I’m not sure how this is dialing back Syrah, I’m pretty sure that this is the blueprint for making the best Syrah possible. At least it is in other parts of the world.

I drink more Syrah from the Northern Rhone than you’d believe, and allot of Syrah from elsewhere around the world including California. I’m pretty sure that what we are doing is textbook classic Syrah. Majik is one of a handful of vineyard designated Syrahs we bottle, its unique and singular, there are many others that may not hurt your feelings as strongly as this one does.

David I don’t recall exactly when and where our romance ended but the 2022 Nellessen that is coming out soon is the best wine from Nellessen vineyard we have ever bottled. Full Stop.

Happy Sunday!



@Pax_Mahle just going in different directions. I have some 2018s (Majik and Armagh) that are wonderful.

No more wine buying for me after 6/30/2024 anyway. Going to drink down the cellar for decades.

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Pax, thanks for jumping in with all the details on your Majik Vineyard wine. You summed up what I have been trying to say, truly great wine not just delicious wine usually happens when vineyards are “on the edge” and Majik certainly is.
This doesn’t mean that one can’t buy and enjoy whatever wine they want to but to us geeks seeking out wines like Majik is most rewarding.

It’s another whole subject but IMO Halcon has that potential. For sure it’s on the edge.

Again, thanks for jumping in. I’m sure your ears were burning when your colleagues were talking about you and the Pax Majik wine.


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I think I tasted that first vintage out of barrel with you way back in the day - and I thought the alc level was even lower (perhaps under 11?) - but of course, I could be wrong.

And my ‘dialing back’ comment was off base with regards to ths wine for sure.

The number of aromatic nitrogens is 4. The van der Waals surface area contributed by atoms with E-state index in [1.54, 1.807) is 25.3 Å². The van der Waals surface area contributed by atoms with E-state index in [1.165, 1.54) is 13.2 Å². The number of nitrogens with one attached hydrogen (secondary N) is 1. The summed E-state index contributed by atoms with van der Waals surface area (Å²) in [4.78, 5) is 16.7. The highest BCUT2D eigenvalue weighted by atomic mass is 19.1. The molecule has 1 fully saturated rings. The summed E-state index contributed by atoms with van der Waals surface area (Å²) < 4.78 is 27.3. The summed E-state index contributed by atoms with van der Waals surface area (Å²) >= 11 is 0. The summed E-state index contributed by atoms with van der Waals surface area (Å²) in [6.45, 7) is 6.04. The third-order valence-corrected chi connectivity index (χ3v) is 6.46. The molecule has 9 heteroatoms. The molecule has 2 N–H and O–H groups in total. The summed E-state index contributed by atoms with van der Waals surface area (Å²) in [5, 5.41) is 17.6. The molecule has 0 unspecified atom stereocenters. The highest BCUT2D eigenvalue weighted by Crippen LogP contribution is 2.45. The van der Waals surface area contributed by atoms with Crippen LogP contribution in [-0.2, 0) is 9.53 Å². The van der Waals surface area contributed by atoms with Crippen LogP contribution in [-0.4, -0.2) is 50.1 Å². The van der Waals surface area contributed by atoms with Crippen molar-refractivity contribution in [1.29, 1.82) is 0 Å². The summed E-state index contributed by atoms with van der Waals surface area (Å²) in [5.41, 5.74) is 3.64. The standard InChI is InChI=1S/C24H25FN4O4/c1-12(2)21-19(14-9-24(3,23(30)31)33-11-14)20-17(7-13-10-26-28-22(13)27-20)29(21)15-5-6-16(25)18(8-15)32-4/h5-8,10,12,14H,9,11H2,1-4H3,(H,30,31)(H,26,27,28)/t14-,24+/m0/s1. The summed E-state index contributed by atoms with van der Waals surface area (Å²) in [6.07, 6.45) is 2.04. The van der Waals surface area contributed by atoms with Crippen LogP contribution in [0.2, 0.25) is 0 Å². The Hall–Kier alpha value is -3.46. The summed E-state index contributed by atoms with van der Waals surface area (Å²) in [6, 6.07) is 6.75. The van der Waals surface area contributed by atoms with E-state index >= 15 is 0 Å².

As you can certainly attest to, Syrah is such a chameleon of a grape and can pretty much grow anywhere - the challenge is to find sites where it produces a ‘distinctive’ wine rather than just a ‘run of the mill’ wine, and it certainly seems Majik hits that target well.




I suppose I should have said the best vintages that are bottled hover around 12.0 - 12.5%. We have bottled tiny amounts of this wine (single barrels usually) @ 11.2% & 10.4% because they merited being bottled (in tiny amounts) but again, this was as high as we could get the brix in the grapes in those vintages, it wasn’t us/me dialing anything back.

That being said we have dialed back on new oak and extraction across all of our Syrah based wines, but so have the best producers of Syrah in the Rhone Valley, so I guess I share my lost mind with the right people.



@Pax_Mahle since we have your attention for a minute, do you know what is happening with the Sceales Vineyard fruit? You and Kenny both used it for a bit and Fine Disregard made one vintage but I haven’t seen it pop up anywhere else. That produced some of the best Grenache I’ve ever had from CA but I haven’t seen it around in years.

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Nathan V,

An interesting block of very old-vine Grenache that was surrounded by machine harvested Cab Sauvignon, it seemed like this parcel was always almost on the chopping block until someone would swoop in and buy the grapes for a couple of years. I can reach out to Ralph Sceales if you would like? I do not know what is going on out there or who is getting the grapes.

I’m sure there is a DM option around here, let me know if you want me to reach out or if you just want his contact info.


Is it? Cool, I still have one. I’m a big fan of 2005 Pax, the Cuvée Keltie always spoke to me.

Nellesen? Damn I used to dig that wine. He got my attention there.

Hey @Pax_Mahle good to see you post here. I won’t forget doing barrels with you back in 2004. We were tasting through your 2003 Syrahs when you were back on Airway Court across from Siduri. Man that was a long time ago. If anyone knows Syrah, it’s you.